Sunday, July 29, 2007

Big Retailing - opportunities and threats ?? Indian context.

Retaling is a great business opportunity. For centuries we have had small businessmen selling their wares and provisions in villages, towns and cities and making a living. There are millions of them across the country. The breadwinner of these million households work on sub optimal efficiencies to manage the expenses of households and lead a moderately decent life. This disaggregation often necessitated by distances and times is ablessing factor for majority of Indians.

The big time retailers like Walmart, Tesco and so on, work on aggregating the geographically dispersed entities and provide economies of scale in purchase, transportation, storage and sale. Here is now they work.

Procurement : The big retailers are able to procure from cheap vendors in different parts of the country or for global sourcing vendors, from different countries leveraging on the cheap labour and availability of natural resources.

Transportation : They transport in containers and use multi-modal transport, plan for the most efficient mode of transport and thus leverage on the availability of cheap bulk transportaton modes.

Storage : Planning for centralized storages at critical and central locations, can help save costs of spreaded warehousing, security, inventory in these warehouses, though finally in case of damage, the extent of damages is more.

Sale : Having limited number of outlets offering good quality goods, at lower prices offsets the problems related to the geographic spread of the stores and the related travel. The retailer shelf is the final point of access for the end customer, the performance metric of fill rate is paramount over the geographical distance trvlled to reac this retail outlet.

Being big players, Walmart can armtwist their smalltime vendors into agreeing to lower prices for products. On the vendor's part, he is assured of volumes and less marketing effort and may eventually give in to the big retailer, even if it means lower margins. Vendors with excess capacity usually agree to this setup easier as it also assures them of optimal utilization of their capacities. Vendors planning to hit it big, will accept these conditions as they are assured of steady markets and growth of the industry, even though it means less returns over some extanded period of time.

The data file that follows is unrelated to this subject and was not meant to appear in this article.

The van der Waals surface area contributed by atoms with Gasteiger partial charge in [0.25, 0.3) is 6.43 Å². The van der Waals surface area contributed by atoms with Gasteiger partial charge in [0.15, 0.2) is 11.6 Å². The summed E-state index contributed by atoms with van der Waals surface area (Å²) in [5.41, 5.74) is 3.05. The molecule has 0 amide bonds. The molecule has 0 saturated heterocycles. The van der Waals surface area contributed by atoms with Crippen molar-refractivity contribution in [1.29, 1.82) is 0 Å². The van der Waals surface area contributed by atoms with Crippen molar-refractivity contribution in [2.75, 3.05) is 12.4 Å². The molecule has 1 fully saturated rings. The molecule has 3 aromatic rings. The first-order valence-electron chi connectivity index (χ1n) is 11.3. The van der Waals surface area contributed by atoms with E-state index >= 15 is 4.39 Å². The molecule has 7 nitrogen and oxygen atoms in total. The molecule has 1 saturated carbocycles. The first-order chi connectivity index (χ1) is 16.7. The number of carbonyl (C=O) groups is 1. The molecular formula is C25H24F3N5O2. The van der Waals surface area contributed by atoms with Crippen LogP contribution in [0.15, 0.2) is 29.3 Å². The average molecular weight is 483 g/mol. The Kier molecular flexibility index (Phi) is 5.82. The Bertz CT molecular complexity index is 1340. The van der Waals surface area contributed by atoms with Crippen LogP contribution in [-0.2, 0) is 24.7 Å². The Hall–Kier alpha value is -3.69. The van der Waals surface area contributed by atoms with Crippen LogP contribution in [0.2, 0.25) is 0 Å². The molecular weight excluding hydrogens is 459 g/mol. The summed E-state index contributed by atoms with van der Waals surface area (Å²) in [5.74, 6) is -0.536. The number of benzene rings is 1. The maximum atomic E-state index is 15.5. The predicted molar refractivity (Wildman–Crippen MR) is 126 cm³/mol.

The opportunities big retailing holds in the country is terrific. We are a country of 1.2 billion people and about half of them are in the major villages, towns and cities. The logistics advantages associated with these big retailers serving these urban customers translates into quick and large returns by way of profits and lower costs.

When the highly efficient big retailers establish themselves in the market, the conventional less eficient small players are wiped out of the market. These marginalised, dispossessed sections of the populations have to go through tough times, individually and for their families. But the flip side of this dispossession is the opening up of opportunities to set up service centres / providing small logistics supporting facilities etc to the majoer players and thus helping in the overall efficient management of the retailing sector.

The threats associated with the big retailers is the wiping out of conventional and ancestral occupations and acceptance of novel and often unheard methods of livelihood. Like a farmer moving out from farming to providing logistics support by way of transporting goods, foodgrains etc, to helping the vertical integration of the big retailer by going back to the farm and growing the produce and be assured of greater returns than what was being earlier offered to farmers by the middle men. Evenhouth this may not be a great threat altogether, the fear of change, for whomever it is, either the big retailer or the small vendor, is painful.

After our study here, we arrive at the conclusion that opportunities are greater than the threats associated with the entry of big retailers into the Indian markets. It can otherwise be summarised as the benefits of aggregation over disaggregation, the benefits of centralised operations over decentralised operations, the benefits of centralised logistics over decentralised logistics.

Under the watchful eye of the customers and the goverment regulating these players in issues of labour employment, remuneration, fair prices to the producers and fairness in dealings, the entry of big retailers can be made beneficial for the whole economy.


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